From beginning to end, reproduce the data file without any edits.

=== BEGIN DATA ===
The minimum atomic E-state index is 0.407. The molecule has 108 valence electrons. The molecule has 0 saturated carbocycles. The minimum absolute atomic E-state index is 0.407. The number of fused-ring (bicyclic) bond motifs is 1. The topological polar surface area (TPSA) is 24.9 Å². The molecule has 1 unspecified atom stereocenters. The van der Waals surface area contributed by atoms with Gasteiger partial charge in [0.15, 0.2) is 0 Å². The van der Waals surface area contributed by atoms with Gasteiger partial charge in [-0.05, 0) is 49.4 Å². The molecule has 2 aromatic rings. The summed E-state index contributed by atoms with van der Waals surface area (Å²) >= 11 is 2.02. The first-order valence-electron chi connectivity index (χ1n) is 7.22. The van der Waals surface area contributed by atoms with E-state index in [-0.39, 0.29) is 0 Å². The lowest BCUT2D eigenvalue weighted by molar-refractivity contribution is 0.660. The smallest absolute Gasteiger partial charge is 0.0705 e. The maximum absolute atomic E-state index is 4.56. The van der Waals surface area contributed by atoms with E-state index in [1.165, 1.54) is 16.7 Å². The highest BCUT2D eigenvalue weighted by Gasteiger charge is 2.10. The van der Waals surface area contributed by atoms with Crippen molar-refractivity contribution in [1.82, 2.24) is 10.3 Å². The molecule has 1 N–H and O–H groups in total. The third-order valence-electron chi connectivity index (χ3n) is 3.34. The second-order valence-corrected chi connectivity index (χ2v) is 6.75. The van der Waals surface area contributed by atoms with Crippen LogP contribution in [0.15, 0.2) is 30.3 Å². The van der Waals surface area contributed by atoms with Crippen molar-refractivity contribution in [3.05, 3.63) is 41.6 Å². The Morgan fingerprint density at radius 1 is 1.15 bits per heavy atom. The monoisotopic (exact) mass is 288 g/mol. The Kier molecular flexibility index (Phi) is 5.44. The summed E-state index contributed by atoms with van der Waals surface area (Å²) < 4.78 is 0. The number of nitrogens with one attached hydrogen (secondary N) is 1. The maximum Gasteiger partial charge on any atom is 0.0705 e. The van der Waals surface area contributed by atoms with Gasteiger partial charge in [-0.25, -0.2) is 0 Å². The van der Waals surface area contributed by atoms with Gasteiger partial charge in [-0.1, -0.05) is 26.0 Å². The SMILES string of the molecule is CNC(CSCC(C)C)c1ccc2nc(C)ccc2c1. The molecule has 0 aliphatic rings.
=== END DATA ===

The minimum atomic E-state index is 0.407. The molecule has 108 valence electrons. The molecule has 0 saturated carbocycles. The minimum absolute atomic E-state index is 0.407. The number of fused-ring (bicyclic) bond motifs is 1. The topological polar surface area (TPSA) is 24.9 Å². The molecule has 1 unspecified atom stereocenters. The van der Waals surface area contributed by atoms with Gasteiger partial charge in [0.15, 0.2) is 0 Å². The van der Waals surface area contributed by atoms with Gasteiger partial charge in [-0.05, 0) is 49.4 Å². The molecule has 2 aromatic rings. The summed E-state index contributed by atoms with van der Waals surface area (Å²) >= 11 is 2.02. The first-order valence-electron chi connectivity index (χ1n) is 7.22. The van der Waals surface area contributed by atoms with E-state index in [-0.39, 0.29) is 0 Å². The lowest BCUT2D eigenvalue weighted by molar-refractivity contribution is 0.660. The smallest absolute Gasteiger partial charge is 0.0705 e. The maximum absolute atomic E-state index is 4.56. The van der Waals surface area contributed by atoms with E-state index in [1.165, 1.54) is 16.7 Å². The highest BCUT2D eigenvalue weighted by Gasteiger charge is 2.10. The van der Waals surface area contributed by atoms with Crippen molar-refractivity contribution in [1.82, 2.24) is 10.3 Å². The molecule has 1 N–H and O–H groups in total. The third-order valence-electron chi connectivity index (χ3n) is 3.34. The second-order valence-corrected chi connectivity index (χ2v) is 6.75. The van der Waals surface area contributed by atoms with Crippen LogP contribution in [0.15, 0.2) is 30.3 Å². The van der Waals surface area contributed by atoms with Crippen molar-refractivity contribution in [3.05, 3.63) is 41.6 Å². The Morgan fingerprint density at radius 1 is 1.15 bits per heavy atom. The monoisotopic (exact) mass is 288 g/mol. The Kier molecular flexibility index (Phi) is 5.44. The summed E-state index contributed by atoms with van der Waals surface area (Å²) < 4.78 is 0. The number of nitrogens with one attached hydrogen (secondary N) is 1. The maximum Gasteiger partial charge on any atom is 0.0705 e. The van der Waals surface area contributed by atoms with Gasteiger partial charge in [-0.25, -0.2) is 0 Å². The van der Waals surface area contributed by atoms with Gasteiger partial charge in [-0.1, -0.05) is 26.0 Å². The SMILES string of the molecule is CNC(CSCC(C)C)c1ccc2nc(C)ccc2c1. The molecule has 0 aliphatic rings.